More production and more added value at the origin means more and better jobs for everyone, and has multiplying effects in each and every province. We believe that liberalizing all of the current obstacles to exports can and will produce enough production hikes to supply the local markets and increase exports. What we have seen in the last years is the opposite, namely in the beef sector: policies purported to protect local consumption have not only diminished production and exports but also local consumption, while local prices increased even more than inflation. This proposal spans all production chains: oilseeds, livestocks in all its forms (beef, poultry, pork, goat), dairy, grains, grapes and wines, sugar, wood, fruits, tobacco, tea, mate, olives, fishing, etc.
The content, as we have said, is exhaustive. So much so that Eduardo Buzzi of Federación Agraria (Small and Medium-sized Farmers Federation) declared that PRO was the party that had presented the most complete proposal for the sector. In a few words, the thirteen specific public policy proposals have one line that aims at liberalizing agri-industrial production and marketing: opening up exports, eliminating ROEs and increasing competition and transparency in local markets. A second line of approach vies to reduce and simplify taxes, including the elimination of all export tariffs immediately, with the exception of the soy complex which would face a more gradual approach, with a progressive 5% reduction per year. A third line, fundamental for all sectors and especially for regional economies is a boost to infrastructure to foster competitiveness. Another group of proposals aim at institutionalizing public policy design and implementation: the coordination of policies, the creation of a specific ministry and a new economic foreign relations approach. Finally, there are specific proposals for the beef and dairy sectors, for labour and family agriculture, etc.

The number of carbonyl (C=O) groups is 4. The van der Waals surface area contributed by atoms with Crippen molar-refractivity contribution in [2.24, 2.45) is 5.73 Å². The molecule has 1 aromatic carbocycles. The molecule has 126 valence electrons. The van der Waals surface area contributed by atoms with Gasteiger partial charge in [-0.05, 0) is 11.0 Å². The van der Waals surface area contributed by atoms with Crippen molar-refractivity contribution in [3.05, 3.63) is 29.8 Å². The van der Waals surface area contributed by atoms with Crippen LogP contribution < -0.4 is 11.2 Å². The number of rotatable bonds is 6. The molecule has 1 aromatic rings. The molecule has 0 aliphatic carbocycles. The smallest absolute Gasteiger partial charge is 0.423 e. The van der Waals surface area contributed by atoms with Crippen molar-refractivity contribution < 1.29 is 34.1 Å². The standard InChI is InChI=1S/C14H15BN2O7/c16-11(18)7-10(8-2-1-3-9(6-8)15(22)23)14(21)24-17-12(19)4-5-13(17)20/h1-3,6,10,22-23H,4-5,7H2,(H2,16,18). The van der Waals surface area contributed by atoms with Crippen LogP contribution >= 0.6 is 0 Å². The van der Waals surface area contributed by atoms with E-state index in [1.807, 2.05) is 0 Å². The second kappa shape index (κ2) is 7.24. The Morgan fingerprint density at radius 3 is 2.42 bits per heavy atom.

A third point to highlight is the process by which this proposal was created and presented. This has started not three months ago in response to a specific demand but an ongoing work of more than three years since PRO set up Fundación Pensar as its public policy think tank. And the specific methodology of Pensar is not that of a laboratory, insulated from political concerns and the realities of the sectors it studies; all these ideas had been previously discussed with producers, industries, labour unions and the different actors of the sector. Plus, as we have said, it is not a specific proposal for a sector but a project contained by a more ample vision of what Argentina is and what it could be for the next generations. Agri-industry, foreign relations, macroeconomics, innovation, education, and health policies, among others, all converge in the vision of an Argentina in the road to sustainable development, a more geographically and socially cohesive country in which every person and family can freely and safely develop.
* Miguel Braun is the executive director of Fundación Pensar (PRO).